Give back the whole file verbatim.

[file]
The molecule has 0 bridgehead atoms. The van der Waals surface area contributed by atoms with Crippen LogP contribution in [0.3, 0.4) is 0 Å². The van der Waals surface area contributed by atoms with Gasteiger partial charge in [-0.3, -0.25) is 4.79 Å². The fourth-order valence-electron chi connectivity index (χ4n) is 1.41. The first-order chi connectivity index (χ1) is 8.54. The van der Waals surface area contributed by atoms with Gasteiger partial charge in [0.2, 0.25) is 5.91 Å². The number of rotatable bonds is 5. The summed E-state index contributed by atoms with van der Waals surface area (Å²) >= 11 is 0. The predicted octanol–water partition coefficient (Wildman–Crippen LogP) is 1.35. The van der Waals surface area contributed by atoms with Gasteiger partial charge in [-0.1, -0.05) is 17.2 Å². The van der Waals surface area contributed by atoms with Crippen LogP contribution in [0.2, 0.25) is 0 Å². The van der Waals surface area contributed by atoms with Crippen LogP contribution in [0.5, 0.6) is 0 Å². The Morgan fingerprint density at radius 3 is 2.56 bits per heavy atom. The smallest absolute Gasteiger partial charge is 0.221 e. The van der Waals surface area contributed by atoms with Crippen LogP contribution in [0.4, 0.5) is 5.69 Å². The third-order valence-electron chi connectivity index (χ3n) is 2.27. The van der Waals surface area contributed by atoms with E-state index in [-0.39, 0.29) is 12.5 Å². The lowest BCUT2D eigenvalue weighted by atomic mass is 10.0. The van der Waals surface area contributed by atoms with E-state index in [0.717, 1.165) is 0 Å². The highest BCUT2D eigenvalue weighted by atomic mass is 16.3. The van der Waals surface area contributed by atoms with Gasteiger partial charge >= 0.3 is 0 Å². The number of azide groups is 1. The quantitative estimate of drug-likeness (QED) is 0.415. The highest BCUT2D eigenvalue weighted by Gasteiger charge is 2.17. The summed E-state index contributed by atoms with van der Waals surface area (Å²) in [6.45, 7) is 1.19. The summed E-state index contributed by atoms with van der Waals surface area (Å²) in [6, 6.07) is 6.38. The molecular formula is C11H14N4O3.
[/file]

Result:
The molecule has 0 bridgehead atoms. The van der Waals surface area contributed by atoms with Crippen LogP contribution in [0.3, 0.4) is 0 Å². The van der Waals surface area contributed by atoms with Gasteiger partial charge in [-0.3, -0.25) is 4.79 Å². The fourth-order valence-electron chi connectivity index (χ4n) is 1.41. The first-order chi connectivity index (χ1) is 8.54. The van der Waals surface area contributed by atoms with Gasteiger partial charge in [0.2, 0.25) is 5.91 Å². The number of rotatable bonds is 5. The summed E-state index contributed by atoms with van der Waals surface area (Å²) >= 11 is 0. The predicted octanol–water partition coefficient (Wildman–Crippen LogP) is 1.35. The van der Waals surface area contributed by atoms with Gasteiger partial charge in [-0.1, -0.05) is 17.2 Å². The van der Waals surface area contributed by atoms with Crippen LogP contribution in [0.2, 0.25) is 0 Å². The van der Waals surface area contributed by atoms with Crippen LogP contribution in [0.5, 0.6) is 0 Å². The Morgan fingerprint density at radius 3 is 2.56 bits per heavy atom. The smallest absolute Gasteiger partial charge is 0.221 e. The van der Waals surface area contributed by atoms with Crippen LogP contribution in [0.4, 0.5) is 5.69 Å². The third-order valence-electron chi connectivity index (χ3n) is 2.27. The van der Waals surface area contributed by atoms with E-state index in [-0.39, 0.29) is 12.5 Å². The lowest BCUT2D eigenvalue weighted by atomic mass is 10.0. The van der Waals surface area contributed by atoms with E-state index in [0.717, 1.165) is 0 Å². The highest BCUT2D eigenvalue weighted by atomic mass is 16.3. The van der Waals surface area contributed by atoms with Gasteiger partial charge >= 0.3 is 0 Å². The number of azide groups is 1. The quantitative estimate of drug-likeness (QED) is 0.415. The highest BCUT2D eigenvalue weighted by Gasteiger charge is 2.17. The summed E-state index contributed by atoms with van der Waals surface area (Å²) in [6.45, 7) is 1.19. The summed E-state index contributed by atoms with van der Waals surface area (Å²) in [6, 6.07) is 6.38. The molecular formula is C11H14N4O3.